Israel – Whose Bantustan?

ONE of the claims made by apartheid revisionists, aside from their strange assertion that apartheid is somehow a Jewish conspiracy against the world, is that the Palestinian entities in the West bank and Gaza are similar to the apartheid-era bantustans, and thus the Jews, or at least Israelis, are somehow guilty of the crime of apartheid.

In an opinion piece published by Business Day, revisionist Allister Sparks complains about “the herding of the Palestinian majority (sic) into the equivalent of noncontiguous Bantustans that can never be viable, independent states and are in effect under Israeli military control.” Aside from the fact that Non-Jews are, for all intents and purposes, a minority in Israel, the country is in itself, the result of a UN Bantustan plan in which British Mandate Palestine was divided up several times. First into two halves resulting in the creation of the Palestinian majority state of Jordan and the proposed new Jewish Homeland, then again and again, until you have the three parts which we see today which include the satellites of West Bank and Gaza.

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Jordan or Palestine? Can you tell the difference by looking at their flags?

Revisionists on the whole ignore the ongoing Jewish refugee problem created as a result of successive expulsions from the Holy land and places like Spain during the Inquisition and modern day Syria — demanding that we focus on the exclusive problems of only one group of more valued, displaced persons, and ignoring the subsequent Jewish refugee question following the two European world wars. South Africa’s own history bares testimony to the manner in which apartheid policies created by race supremacists and fascists were responsible for this refugee crisis.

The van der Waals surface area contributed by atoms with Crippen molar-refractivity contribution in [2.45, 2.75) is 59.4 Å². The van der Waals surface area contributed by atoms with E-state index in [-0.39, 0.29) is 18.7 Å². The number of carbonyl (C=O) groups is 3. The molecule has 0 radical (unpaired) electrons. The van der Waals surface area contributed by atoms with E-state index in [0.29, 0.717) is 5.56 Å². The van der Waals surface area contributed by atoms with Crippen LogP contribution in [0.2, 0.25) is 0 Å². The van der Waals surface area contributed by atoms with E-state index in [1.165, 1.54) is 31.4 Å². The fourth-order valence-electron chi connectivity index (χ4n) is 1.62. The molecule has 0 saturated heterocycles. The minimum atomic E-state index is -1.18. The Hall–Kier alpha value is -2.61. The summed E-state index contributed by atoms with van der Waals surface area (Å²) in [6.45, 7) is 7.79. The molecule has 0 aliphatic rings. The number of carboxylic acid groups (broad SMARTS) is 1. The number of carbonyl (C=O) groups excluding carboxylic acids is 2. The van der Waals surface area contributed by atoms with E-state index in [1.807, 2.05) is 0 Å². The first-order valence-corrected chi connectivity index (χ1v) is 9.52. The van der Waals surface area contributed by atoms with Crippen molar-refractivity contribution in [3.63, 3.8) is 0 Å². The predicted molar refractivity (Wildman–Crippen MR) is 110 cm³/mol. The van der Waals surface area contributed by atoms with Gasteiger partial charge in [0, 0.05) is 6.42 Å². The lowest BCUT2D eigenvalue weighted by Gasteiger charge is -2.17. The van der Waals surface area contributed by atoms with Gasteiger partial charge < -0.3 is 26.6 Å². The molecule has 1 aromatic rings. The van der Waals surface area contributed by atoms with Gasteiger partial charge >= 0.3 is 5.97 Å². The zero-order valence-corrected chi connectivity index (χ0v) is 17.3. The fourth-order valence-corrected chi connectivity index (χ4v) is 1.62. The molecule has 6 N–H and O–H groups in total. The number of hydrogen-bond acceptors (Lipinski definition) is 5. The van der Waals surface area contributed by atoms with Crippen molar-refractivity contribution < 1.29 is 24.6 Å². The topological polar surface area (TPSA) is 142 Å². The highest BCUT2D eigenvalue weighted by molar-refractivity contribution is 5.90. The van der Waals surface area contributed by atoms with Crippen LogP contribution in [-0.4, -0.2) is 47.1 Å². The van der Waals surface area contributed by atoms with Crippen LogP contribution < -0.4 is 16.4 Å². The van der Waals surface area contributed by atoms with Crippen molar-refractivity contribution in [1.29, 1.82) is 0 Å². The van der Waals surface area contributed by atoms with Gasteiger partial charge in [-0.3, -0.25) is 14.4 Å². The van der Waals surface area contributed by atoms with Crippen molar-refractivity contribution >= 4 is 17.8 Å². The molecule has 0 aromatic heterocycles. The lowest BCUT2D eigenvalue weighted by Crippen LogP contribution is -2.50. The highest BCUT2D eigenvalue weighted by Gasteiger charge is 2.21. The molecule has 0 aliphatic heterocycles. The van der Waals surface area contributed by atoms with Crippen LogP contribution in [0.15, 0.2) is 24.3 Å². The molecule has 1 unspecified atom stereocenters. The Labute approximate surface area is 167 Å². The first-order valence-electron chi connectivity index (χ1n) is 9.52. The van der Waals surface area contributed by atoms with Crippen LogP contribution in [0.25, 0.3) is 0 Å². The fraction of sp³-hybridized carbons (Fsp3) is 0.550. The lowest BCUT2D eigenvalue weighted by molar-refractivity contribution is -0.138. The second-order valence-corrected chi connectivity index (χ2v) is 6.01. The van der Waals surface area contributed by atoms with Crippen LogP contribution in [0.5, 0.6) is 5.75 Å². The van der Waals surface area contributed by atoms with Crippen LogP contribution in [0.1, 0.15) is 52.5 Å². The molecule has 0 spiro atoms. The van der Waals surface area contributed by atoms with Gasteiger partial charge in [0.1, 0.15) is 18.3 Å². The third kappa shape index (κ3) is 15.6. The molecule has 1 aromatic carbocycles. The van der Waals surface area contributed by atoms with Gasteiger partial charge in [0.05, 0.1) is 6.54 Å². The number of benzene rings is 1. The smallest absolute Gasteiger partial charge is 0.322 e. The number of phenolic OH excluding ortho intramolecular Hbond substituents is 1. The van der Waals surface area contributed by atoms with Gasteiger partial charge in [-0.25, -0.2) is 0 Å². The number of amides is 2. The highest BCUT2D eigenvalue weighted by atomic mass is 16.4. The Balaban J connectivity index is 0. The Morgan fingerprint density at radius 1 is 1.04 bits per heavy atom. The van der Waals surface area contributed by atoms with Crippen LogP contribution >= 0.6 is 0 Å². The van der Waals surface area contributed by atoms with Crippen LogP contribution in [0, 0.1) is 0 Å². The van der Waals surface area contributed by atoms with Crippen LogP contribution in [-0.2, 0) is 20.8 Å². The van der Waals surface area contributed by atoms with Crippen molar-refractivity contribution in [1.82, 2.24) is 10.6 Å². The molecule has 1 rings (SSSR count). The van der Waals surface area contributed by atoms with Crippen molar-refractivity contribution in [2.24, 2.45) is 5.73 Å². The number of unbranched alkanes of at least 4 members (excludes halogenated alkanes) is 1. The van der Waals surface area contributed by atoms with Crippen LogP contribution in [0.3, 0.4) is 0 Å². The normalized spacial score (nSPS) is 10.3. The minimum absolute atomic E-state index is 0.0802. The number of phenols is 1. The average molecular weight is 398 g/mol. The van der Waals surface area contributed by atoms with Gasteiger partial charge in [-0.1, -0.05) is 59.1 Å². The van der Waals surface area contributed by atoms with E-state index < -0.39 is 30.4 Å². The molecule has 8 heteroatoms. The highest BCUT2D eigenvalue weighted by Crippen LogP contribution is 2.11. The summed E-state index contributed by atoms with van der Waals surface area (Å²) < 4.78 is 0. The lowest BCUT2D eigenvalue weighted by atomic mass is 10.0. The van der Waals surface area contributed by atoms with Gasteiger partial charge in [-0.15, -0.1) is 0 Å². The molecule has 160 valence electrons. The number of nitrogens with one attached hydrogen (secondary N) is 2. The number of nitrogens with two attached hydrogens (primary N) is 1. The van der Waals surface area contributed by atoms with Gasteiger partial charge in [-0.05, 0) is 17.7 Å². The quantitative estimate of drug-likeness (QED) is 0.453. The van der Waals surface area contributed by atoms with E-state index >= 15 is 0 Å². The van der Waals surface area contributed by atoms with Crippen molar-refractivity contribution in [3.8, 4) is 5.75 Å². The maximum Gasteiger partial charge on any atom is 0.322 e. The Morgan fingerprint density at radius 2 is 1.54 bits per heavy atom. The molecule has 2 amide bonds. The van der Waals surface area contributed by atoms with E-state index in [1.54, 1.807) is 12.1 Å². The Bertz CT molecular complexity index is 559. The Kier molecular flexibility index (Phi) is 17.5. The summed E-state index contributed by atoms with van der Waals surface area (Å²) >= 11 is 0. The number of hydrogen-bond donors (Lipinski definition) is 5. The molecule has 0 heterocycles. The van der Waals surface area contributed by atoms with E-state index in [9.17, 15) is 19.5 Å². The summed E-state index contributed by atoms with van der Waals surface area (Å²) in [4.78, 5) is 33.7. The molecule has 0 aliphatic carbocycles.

On 1 May 1930. the parliament of the Union of South Africa passed an Immigration Quota Act, a law which was introduced into the house by the then Minister of the Interior, D F. Malan. The law effectively curtailed Jewish immigration to South Africa from Eastern Europe.

While boatloads of German Jews fleeing the Nazis were being turned back and Malan (still leader of the opposition) was openly supporting Adolf Hitler’s brown shirts, South Africa entered World War II on the side of the colonial powers which were responsible for the failed UN-sponsored Middle East partition plan. The tragic story of the voyage of the St. Louis. a German ocean liner most notable for an ill-fated journey in 1939, in which her captain, Gustav Schröder, tried to find homes for 937 German Jewish refugees is the subject of a well-known 1974 book called Voyage of the Damned.

Denied entry to Cuba, the United States as well as Canada, these refugees were finally accepted to various countries of Europe. Historians have estimated that, after their return to Europe, approximately a quarter of the ship’s passengers died in concentration camps.

After the war, South Africa embarked on its own tragic journey to D F Malan’s apartheid government. It is not insignificant that apartheid was introduced in the same year that Israel like the later Transkei, gained its independence from the Western powers. Several conferences on the Jewish refugee problem, most notably the Bermuda Conference and Evian Conference failed to resolve the problem of Jewish refugees, a fact widely used in Nazi propaganda.